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Buy low, sell high street?

Words by:
Account Executive
April 17, 2019

In recent years the high street has not been a happy hunting ground for many private equity firms. Competition from online retailers and high rents and business rates have combined to create a difficult trading environment. These pressures have come to bear on several private equity-backed high street names, including Toys ‘R Us, Debenhams and HMV. The government is well aware of the problems facing the high street and is introducing plans to revitalise an important element of the national and local economy.

In December 2018, the High Streets Expert Panel published its independent report into the future of British high streets. The High Street Report made three separate recommendations: the creation of a High Streets Task Force, the establishment of the Future High Streets Fund, and various short-term measures to support town centres. The task force aims to facilitate collaboration between local stakeholders and provide expert help and support so that high streets can be revitalised from the bottom-up, rather than having top-down solutions imposed on them. This will be achieved through improved data sharing, allowing town centres to assess their performance and compare their progress to that of other towns, and the provision of expert help in areas such as communications and project management. Streamlining the planning system is also within the remit of the task force, and it will play a role in encouraging planning decisions to be made more quickly and in line with local strategies. However, the task force has yet to be officially launched, and there has been no announcement on who will be part of it.

The report also recommended the creation of the Future High Streets Fund to provide local authorities with the resources to improve town centres. The government has allocated £675 million to the fund, with towns able to bid for grants. The money from the fund will be used for two broad purposes: to support the development of long-term strategies for high streets and to co-fund projects to improve physical infrastructure, such as transport links and physical spaces in town centres. Bids for grants from the Future High Streets Fund will be undertaken in conjunction with the High Streets Task Force; the Task Force will support the bidding process and ensure any regeneration involves local stakeholders. The report also proposed measures to make town centres more visually appealing and reduce the number of empty shop fronts, as well as suggesting local authorities need to be mindful about providing adequate parking to encourage shoppers to travel to town centres.

The government has deliberately avoided creating a plan that must be applied uniformly to high streets up and down the country. Towns will have different consumer profiles and be able to exploit different advantages (geographical, historical, cultural etc.). As such it makes sense for local areas to set the terms of their own regeneration.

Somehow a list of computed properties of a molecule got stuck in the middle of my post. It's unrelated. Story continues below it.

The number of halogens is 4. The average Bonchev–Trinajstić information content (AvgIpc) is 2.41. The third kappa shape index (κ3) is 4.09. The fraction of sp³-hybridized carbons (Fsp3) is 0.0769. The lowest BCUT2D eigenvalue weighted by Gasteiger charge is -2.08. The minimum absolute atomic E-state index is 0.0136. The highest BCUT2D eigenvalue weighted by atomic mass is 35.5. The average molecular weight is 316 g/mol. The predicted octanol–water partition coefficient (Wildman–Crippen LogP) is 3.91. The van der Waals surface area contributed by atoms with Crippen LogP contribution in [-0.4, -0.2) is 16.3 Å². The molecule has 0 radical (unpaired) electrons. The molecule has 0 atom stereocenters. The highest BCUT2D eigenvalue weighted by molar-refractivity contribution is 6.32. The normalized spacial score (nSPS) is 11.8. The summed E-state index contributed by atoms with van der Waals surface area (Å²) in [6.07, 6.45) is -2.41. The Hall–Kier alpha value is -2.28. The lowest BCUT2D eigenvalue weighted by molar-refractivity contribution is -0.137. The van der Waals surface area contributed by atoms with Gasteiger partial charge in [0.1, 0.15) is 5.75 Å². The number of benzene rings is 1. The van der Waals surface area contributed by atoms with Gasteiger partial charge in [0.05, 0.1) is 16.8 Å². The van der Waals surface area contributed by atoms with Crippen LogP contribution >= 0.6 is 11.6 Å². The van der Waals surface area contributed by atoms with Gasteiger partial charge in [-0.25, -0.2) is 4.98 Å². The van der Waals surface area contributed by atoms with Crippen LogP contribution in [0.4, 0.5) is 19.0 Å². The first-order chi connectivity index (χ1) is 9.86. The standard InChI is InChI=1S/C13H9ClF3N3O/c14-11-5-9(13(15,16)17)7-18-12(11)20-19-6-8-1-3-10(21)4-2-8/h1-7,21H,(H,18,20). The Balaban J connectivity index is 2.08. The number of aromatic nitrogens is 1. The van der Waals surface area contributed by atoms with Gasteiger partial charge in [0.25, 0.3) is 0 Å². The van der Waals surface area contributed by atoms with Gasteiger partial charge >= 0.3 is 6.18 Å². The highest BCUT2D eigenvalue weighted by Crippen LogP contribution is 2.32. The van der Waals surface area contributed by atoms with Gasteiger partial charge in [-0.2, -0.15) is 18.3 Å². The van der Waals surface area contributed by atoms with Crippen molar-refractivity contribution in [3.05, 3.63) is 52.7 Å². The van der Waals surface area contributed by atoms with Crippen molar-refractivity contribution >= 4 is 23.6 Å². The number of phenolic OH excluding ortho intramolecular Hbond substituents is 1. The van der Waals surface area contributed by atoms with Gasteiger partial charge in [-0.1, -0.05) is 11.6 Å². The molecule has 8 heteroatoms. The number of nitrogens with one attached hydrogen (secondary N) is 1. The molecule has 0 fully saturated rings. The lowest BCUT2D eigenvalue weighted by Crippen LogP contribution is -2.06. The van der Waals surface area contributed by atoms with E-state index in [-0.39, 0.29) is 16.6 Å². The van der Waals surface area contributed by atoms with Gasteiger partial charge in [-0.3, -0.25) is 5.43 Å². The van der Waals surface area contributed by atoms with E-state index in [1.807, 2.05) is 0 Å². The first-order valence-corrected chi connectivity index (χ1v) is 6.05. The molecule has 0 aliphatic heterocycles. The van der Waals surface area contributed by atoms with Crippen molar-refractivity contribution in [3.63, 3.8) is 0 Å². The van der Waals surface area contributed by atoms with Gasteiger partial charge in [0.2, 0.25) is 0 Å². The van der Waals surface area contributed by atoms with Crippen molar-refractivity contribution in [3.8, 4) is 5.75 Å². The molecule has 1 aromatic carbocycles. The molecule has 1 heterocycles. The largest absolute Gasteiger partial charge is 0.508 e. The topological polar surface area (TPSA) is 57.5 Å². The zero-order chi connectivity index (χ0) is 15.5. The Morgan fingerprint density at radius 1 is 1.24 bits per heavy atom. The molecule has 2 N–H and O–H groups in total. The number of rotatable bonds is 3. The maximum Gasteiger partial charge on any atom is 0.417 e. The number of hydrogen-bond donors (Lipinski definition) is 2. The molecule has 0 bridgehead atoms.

The Institute for Place Management echoed this sentiment in its report High Street 2030: Achieving Change, which was released in conjunction with The High Street Report. The High Street 2030 report presented evidence to support the development of policy towards town centres, based on the experiences of towns that had successfully achieved change. The report concluded that towns need to avoid being identikit copies of one another and that people value independent shops, community atmosphere, cultural venues, heritage and unique features.

These findings present a problem for those looking to either make a success of their existing assets or are trying to find new avenues for investment on the high street. The success of many high street brands is founded on their name recognition and the guarantee of a particular standard of good or service at a consistent price nationwide. This recipe for success is at odds with the approach to regeneration successfully adopted by towns such as Altrincham and Shrewsbury, where the focus has been on independent retailers and unique local features, such as historic market places. Investors will need to come to terms with a new era where consumer demands for authenticity and individuality are matched by government policy that aims to establish a new breed of high street.

The government has neither the will nor the ability to compensate for the huge shift in consumer behaviour away from the high street and towards online shopping. A tax on online retailers has been discussed, but if it was to be introduced, it would not be imposed at a rate that would level the playing field, especially given the cost advantages enjoyed by online retailers. Such a tax could also be illegal under EU rules. Business rates have been blamed for much of the high street’s malaise, and there have been calls to reform the business rates system. However, according to the Institute for Fiscal Studies, there is little evidence that reducing business rates would help the high street over the long-term. Any decrease in business rates is likely to be matched by an increase in high street rents, leaving businesses no better off.

When it comes to making a success of a high street business, it appears that small really is beautiful. The challenge for investors is to find businesses that can engage with local stakeholders and become part of the fabric of a town or city. There will always be room for brands that can use their economies of scale to provide consumers with good value products; however, the product itself is no longer enough to sustain a high street presence. On the high street of the future, businesses aren’t just selling goods and services; they are selling themselves.

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